News & CommentaryArchive
Sep 03, 2008
Preparedness Pays Off for Disaster Recovery
After a European-style August we are back, just in time for the height of hurricane season. With all eyes on Gustav, the New York Times took a look this week at how the city of New Orleans and FEMA applied lessons from Katrina to prepare for this storm. FEMA more than doubled the number of search and rescue teams ready, and the coast guard had 500 people ready to respond. Long-term care facilities were evacuated and the city declined to set up local emergency shelters in an effort to encourage residents to evacuate rather than tough it out. The levees, apparently, would not stand up if Gustav were a category four or five storm, but the Army Corps of Engineers has nonetheless made dramatic efforts to reinforce the system, and their work on new canal gates used for the first time this week helped prevent damage from water build-up.
Critics point out that Gustav was much weaker than Katrina, and that is true, but credit should be given to all involved in recognizing the importance of preparedness in the prevention of disaster impacts. Indeed, preparedness is something of a theme this week, and not only when it comes to hurricanes. In Arizona, a flood that rushed through a remote Indian reservation in the Grand Canyon in mid-August has inspired state officials to revive a tabled plan to create an early warning system that would allow time for locals and tourists to evacuate should water levels get too high.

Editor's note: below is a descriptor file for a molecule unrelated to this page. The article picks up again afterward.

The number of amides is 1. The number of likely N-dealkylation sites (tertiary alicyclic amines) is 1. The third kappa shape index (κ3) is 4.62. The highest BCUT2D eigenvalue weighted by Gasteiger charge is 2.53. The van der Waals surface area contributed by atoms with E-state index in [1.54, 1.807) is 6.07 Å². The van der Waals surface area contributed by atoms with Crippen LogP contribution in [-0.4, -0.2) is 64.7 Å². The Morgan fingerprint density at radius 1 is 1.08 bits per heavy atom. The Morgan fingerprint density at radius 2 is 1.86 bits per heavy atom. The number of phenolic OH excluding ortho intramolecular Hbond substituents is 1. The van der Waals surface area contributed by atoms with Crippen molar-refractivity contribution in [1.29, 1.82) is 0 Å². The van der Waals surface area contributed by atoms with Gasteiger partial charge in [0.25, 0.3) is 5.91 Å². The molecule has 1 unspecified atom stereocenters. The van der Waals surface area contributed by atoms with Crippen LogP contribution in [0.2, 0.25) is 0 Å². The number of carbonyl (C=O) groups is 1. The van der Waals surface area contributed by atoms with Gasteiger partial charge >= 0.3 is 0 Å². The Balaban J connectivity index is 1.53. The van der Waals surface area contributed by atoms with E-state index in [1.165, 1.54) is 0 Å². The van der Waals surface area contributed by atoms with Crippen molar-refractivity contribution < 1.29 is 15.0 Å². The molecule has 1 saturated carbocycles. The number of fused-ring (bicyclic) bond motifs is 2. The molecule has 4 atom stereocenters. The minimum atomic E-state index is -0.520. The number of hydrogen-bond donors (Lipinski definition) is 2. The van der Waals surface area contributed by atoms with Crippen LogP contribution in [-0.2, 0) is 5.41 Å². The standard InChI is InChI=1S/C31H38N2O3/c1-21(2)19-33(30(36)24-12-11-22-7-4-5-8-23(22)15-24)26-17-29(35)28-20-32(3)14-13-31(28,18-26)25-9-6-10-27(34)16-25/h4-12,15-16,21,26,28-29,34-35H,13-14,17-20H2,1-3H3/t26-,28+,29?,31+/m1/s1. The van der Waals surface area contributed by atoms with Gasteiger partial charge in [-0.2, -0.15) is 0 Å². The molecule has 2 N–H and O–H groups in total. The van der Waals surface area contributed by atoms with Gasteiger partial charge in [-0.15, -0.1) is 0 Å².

Similarly, Google.org, the philanthropic arm of the technology company, is working in Kenya on an early-warning system that will collect weather data and help predict public health disasters such as the Rift Valley Fever outbreak of 2006, brought on by three months of excessive rains. A particular interest of Dr. Larry Brilliant, Google.org’s executive director, a health detection system might also be used to predict and prevent outbreaks of cholera and malaria.
Not all disasters can be prevented—weather in particular doesn’t particularly care what we think of it. But investments in prediction and prevention can save millions in lost lives, homes, livelihoods and infrastructure. The challenge of preparedness is continued investment when recent memories of disaster have faded. We should keep an eye on hurricane preparedness on the Gulf Coast especially now that Gustav’s relative lack of punch will make it easier to return to comfortable complacency.